Carson City Startup Attorneys & Lawyers
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Carson City Startup Lawyers
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Legal Services Offered by Our On-Demand Carson City Startup Attorneys
On UpCounsel, you can find and connect with top-rated Carson City startup attorneys & lawyers that provide a range of startup law services for startups and entrepreneurs that are starting a business. Any of the top-rated Carson City startup lawyers you connect with will be available to help with a variety of your startup law related legal needs on-demand or on an ongoing basis in the city of Carson City, NV.
From primarily dealing with things like business formation, contracts, leases, equity financing, securities, and intellectual property protection, the Carson City startup lawyers on UpCounsel can help you with a variety of specialized and general startup law related legal matters. No matter what type of startup law needs you have, you can easily hire an experienced Carson City startup lawyer on UpCounsel to help you today.
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- 8 min read
What Is Bridge Financing?
Bridge financing is when investors invest in a startup business with a short term loan in order to help it reach the next round of funding, on the basis that they will receive their money back. Basically, it is used to 'bridge' the gap between investments to keep a startup company afloat.
Startups use bridge financing or a 'bridge round' in order to help them get to a significant round of funding such as an equity funding (like a venture capital round) or the sale of the company.
The initial investors would receive a promissory note documenting their bridge investment. In this promissory note, the startup would promise to repay the lenders, sometimes with interest
For example, if you raised $500,000 in round A funding, but needed another $500,000 and you were projected to raise $2,000,000 in round B funding, you coul
- 7 min read
Intellectual Property Protection
Intellectual Property Protection is protection for inventions, literary and artistic works, symbols, names, and images created by the mind. Learn how you can protect your intellectual property by using: Patents, Trademarks, Trade Secrets, and Copyrights.
Intellectual Property Protection Explained
Entrepreneurs and business owners need to understand the basics of intellectual pro
- 5 min read
What Is a Down Round?
A "down round" is a round of financing where investors pay less for the company's stock than the previous investors. If it happens to your company, it doesn't mean the end times are coming, but it is a major wake-up call and a sign that something needs to change.
The companies that can go through down rounds are startups and other private businesses that don't trade stocks on a public exchange. With no public trading, they sell stock in rounds to private investors. Since a stock exchange can't set the company's value, the company and the investors have to work out their value instead. And when this sets the company's value to lower than it was before, it creates a down round.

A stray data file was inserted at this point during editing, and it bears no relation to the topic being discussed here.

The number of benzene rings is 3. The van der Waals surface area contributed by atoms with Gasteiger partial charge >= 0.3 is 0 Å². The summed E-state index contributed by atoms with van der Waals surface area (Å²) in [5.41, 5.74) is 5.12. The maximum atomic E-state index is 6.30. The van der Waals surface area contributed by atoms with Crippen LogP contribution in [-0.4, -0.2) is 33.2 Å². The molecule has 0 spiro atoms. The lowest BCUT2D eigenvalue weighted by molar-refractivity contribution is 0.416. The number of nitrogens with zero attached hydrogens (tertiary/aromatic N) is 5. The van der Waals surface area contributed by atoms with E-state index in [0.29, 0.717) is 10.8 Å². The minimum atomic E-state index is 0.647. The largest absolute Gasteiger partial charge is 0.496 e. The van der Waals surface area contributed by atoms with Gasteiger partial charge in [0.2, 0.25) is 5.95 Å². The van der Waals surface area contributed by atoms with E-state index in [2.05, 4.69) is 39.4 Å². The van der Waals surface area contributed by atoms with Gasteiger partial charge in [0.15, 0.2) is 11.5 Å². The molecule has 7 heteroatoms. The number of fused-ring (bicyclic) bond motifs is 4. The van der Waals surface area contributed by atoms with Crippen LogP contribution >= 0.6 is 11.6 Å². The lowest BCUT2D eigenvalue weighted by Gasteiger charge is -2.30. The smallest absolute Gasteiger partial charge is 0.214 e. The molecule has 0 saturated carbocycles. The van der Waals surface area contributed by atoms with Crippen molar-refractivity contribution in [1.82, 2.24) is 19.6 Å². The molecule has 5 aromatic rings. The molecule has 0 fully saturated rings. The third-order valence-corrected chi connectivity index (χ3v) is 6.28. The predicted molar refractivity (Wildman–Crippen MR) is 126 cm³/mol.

Why Is a Down Round Important?
In an ideal world, every round brings in more money, since the business is always growing and
- 6 min read
The Delaware LLC Act governs the limited liability company structure in Delaware. The structure is essentially a hybrid of the best features of both corporations and partnerships and the owners are called “members.” If you incorporate under the Delaware LLC Act, you do not need to have an operating agreement, though you may have an agreement that governs some of the affairs of the limited liability company. Delaware has some of the strongest protections from liability for owners in the country, which is j
- 7 min read
What Is a Rights Offering?
A rights offering takes place when a company needs to raise more money. Rather than offer shares to anyone, it gives current shareholders a chance to buy more stock during a fixed period.
How Does a Rights Offering Help?
This method lets shareholders keep their current level of ownership in the business while the company gets more capital. In most rights offerings, the existing shareholders get a discounted price for new stock purchases.
When a shareholder doesn't want to buy additional stock, he can transfer the rights on the open market, giving someone else a chance to buy company stock at a discounted price. Since the offering rate is low, the company is likely to sell most or all of its newly available stock.
The ability to transfer means that if a current stockholder doesn't want to buy more, he can easily find someone who will. The only catch is that the third party must buy within the fixed time fr